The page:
The History of Henry Fielding - Vol. 1

By Wilbur L. Cross; Humphrey Milford | Go to book overview

CHAPTER XI
SHAMELA AND STRAY PAPERS

While writing essays for "The Champion"--one, two, and sometimes three a week--Fielding also put forth, as occasion arose, "a large number of fugitive political tracts," says Murphy without mentioning any one of them by title. For this reason, the truth of Murphy's statement has been often questioned; but search has brought to light Fielding's definite or probable connection with several anonymous productions lying partly within this period, not all of which are political. At the same time re-examination of one or two minor pieces formerly thought to be his has made the ascription doubtful. It will be interesting to state here the results.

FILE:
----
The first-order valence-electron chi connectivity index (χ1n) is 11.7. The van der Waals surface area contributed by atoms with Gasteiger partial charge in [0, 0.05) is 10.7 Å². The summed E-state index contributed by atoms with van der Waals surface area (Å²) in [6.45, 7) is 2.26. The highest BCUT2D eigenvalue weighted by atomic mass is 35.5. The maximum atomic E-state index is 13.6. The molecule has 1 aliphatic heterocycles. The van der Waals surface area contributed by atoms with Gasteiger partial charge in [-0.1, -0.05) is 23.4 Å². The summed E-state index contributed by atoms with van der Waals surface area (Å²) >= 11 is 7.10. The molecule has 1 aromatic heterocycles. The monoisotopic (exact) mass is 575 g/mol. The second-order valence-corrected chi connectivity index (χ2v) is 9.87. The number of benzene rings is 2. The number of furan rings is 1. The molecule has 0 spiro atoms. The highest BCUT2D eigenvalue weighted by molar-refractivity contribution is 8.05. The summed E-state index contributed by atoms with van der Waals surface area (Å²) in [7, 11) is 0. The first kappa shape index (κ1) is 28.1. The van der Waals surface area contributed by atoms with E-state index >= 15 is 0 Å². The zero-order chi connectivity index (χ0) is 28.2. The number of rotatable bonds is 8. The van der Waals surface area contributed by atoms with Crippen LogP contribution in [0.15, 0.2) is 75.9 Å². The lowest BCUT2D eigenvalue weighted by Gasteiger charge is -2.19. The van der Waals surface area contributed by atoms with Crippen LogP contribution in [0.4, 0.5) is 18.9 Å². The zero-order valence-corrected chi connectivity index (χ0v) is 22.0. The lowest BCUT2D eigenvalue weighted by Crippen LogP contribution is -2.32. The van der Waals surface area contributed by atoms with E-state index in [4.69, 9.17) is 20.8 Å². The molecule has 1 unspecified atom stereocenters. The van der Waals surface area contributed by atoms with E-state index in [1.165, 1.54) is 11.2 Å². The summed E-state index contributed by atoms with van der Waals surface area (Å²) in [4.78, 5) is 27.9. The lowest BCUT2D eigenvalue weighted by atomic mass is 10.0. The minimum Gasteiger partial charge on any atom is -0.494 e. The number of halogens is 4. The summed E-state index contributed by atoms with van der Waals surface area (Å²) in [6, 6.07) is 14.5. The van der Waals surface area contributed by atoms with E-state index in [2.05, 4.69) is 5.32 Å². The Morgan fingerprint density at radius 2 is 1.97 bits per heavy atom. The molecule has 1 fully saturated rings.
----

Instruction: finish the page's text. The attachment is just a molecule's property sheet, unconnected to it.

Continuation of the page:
Fielding was once suspected of having a hand in a mock autobiography of Theophilus Cibber, which was published in July, 1740,* by J. Mechell of Fleet Street. It was a twoshilling pamphlet entitled "An Apology for the Life of Mr. T C , Comedian. Being a Proper Sequel to the Apology for the Life of Mr. Colley Cibber, Comedian. . . . Supposed to be written by Himself." As this apology for the misdeeds of the son followed closely upon the sport that "The Champion" was having with the father, the wits naturally regarded it as Fielding's completion of the jest. Who else, it might be asked, possessed the intimate knowledge of the stage displayed in the pamphlet, or the ability to write in a style which everybody at once recognized as a burlesque of both father and son? It was the style of a

____________________
*
"The Gentleman's Magazine," July, 1740.

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